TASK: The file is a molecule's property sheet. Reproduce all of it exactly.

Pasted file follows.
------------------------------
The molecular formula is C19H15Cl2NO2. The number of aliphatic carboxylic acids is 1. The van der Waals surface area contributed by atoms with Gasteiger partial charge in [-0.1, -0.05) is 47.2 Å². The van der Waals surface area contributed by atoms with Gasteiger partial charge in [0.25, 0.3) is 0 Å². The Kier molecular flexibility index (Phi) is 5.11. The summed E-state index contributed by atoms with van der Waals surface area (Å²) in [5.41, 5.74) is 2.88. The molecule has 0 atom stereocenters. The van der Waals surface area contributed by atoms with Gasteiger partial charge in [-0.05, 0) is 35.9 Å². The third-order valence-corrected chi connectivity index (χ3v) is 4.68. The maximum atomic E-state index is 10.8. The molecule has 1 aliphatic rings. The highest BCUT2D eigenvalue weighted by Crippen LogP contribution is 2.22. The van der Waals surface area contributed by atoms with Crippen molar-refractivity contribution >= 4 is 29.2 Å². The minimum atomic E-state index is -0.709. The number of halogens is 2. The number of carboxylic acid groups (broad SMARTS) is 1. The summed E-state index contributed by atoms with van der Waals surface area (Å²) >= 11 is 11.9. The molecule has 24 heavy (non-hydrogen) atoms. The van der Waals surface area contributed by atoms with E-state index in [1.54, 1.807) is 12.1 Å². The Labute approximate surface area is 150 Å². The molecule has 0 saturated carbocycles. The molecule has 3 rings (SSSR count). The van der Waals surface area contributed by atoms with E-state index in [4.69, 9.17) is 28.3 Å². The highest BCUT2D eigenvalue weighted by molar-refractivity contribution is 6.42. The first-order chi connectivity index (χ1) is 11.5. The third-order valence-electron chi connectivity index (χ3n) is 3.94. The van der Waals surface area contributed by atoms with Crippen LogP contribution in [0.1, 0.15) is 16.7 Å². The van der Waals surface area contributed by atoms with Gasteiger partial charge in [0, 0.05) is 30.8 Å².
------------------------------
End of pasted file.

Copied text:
The molecular formula is C19H15Cl2NO2. The number of aliphatic carboxylic acids is 1. The van der Waals surface area contributed by atoms with Gasteiger partial charge in [-0.1, -0.05) is 47.2 Å². The van der Waals surface area contributed by atoms with Gasteiger partial charge in [0.25, 0.3) is 0 Å². The Kier molecular flexibility index (Phi) is 5.11. The summed E-state index contributed by atoms with van der Waals surface area (Å²) in [5.41, 5.74) is 2.88. The molecule has 0 atom stereocenters. The van der Waals surface area contributed by atoms with Gasteiger partial charge in [-0.05, 0) is 35.9 Å². The third-order valence-corrected chi connectivity index (χ3v) is 4.68. The maximum atomic E-state index is 10.8. The molecule has 1 aliphatic rings. The highest BCUT2D eigenvalue weighted by Crippen LogP contribution is 2.22. The van der Waals surface area contributed by atoms with Crippen molar-refractivity contribution >= 4 is 29.2 Å². The minimum atomic E-state index is -0.709. The number of halogens is 2. The number of carboxylic acid groups (broad SMARTS) is 1. The summed E-state index contributed by atoms with van der Waals surface area (Å²) >= 11 is 11.9. The molecule has 24 heavy (non-hydrogen) atoms. The van der Waals surface area contributed by atoms with E-state index in [1.54, 1.807) is 12.1 Å². The Labute approximate surface area is 150 Å². The molecule has 0 saturated carbocycles. The molecule has 3 rings (SSSR count). The van der Waals surface area contributed by atoms with E-state index in [4.69, 9.17) is 28.3 Å². The highest BCUT2D eigenvalue weighted by molar-refractivity contribution is 6.42. The first-order chi connectivity index (χ1) is 11.5. The third-order valence-electron chi connectivity index (χ3n) is 3.94. The van der Waals surface area contributed by atoms with Crippen LogP contribution in [0.1, 0.15) is 16.7 Å². The van der Waals surface area contributed by atoms with Gasteiger partial charge in [0, 0.05) is 30.8 Å².